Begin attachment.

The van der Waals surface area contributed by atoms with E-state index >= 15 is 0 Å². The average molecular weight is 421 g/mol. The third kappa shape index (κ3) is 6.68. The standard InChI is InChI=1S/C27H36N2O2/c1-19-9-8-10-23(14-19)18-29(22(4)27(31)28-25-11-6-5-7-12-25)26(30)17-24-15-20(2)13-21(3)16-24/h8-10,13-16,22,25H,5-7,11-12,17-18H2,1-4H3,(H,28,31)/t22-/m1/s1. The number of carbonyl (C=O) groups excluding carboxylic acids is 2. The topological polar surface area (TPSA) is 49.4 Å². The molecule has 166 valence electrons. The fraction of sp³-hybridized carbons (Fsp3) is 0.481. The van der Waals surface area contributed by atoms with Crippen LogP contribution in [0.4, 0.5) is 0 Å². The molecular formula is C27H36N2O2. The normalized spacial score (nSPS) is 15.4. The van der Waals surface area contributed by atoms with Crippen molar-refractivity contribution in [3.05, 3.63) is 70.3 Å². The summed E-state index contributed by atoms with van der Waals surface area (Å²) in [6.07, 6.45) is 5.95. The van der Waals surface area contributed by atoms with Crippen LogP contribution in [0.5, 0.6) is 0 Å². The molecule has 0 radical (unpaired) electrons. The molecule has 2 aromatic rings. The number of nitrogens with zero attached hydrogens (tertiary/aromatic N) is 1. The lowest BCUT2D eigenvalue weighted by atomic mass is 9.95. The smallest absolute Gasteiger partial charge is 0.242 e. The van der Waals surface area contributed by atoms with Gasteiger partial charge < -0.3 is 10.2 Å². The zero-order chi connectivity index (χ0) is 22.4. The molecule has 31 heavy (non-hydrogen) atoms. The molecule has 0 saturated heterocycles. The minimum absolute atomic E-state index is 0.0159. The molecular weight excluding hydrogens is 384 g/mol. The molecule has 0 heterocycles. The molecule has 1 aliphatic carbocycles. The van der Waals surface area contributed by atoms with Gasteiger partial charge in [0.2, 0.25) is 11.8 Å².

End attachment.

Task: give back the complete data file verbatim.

The van der Waals surface area contributed by atoms with E-state index >= 15 is 0 Å². The average molecular weight is 421 g/mol. The third kappa shape index (κ3) is 6.68. The standard InChI is InChI=1S/C27H36N2O2/c1-19-9-8-10-23(14-19)18-29(22(4)27(31)28-25-11-6-5-7-12-25)26(30)17-24-15-20(2)13-21(3)16-24/h8-10,13-16,22,25H,5-7,11-12,17-18H2,1-4H3,(H,28,31)/t22-/m1/s1. The number of carbonyl (C=O) groups excluding carboxylic acids is 2. The topological polar surface area (TPSA) is 49.4 Å². The molecule has 166 valence electrons. The fraction of sp³-hybridized carbons (Fsp3) is 0.481. The van der Waals surface area contributed by atoms with Crippen LogP contribution in [0.4, 0.5) is 0 Å². The molecular formula is C27H36N2O2. The normalized spacial score (nSPS) is 15.4. The van der Waals surface area contributed by atoms with Crippen molar-refractivity contribution in [3.05, 3.63) is 70.3 Å². The summed E-state index contributed by atoms with van der Waals surface area (Å²) in [6.07, 6.45) is 5.95. The van der Waals surface area contributed by atoms with Crippen LogP contribution in [0.5, 0.6) is 0 Å². The molecule has 0 radical (unpaired) electrons. The molecule has 2 aromatic rings. The number of nitrogens with zero attached hydrogens (tertiary/aromatic N) is 1. The lowest BCUT2D eigenvalue weighted by atomic mass is 9.95. The smallest absolute Gasteiger partial charge is 0.242 e. The van der Waals surface area contributed by atoms with Gasteiger partial charge < -0.3 is 10.2 Å². The zero-order chi connectivity index (χ0) is 22.4. The molecule has 31 heavy (non-hydrogen) atoms. The molecule has 0 saturated heterocycles. The minimum absolute atomic E-state index is 0.0159. The molecular weight excluding hydrogens is 384 g/mol. The molecule has 0 heterocycles. The molecule has 1 aliphatic carbocycles. The van der Waals surface area contributed by atoms with Gasteiger partial charge in [0.2, 0.25) is 11.8 Å².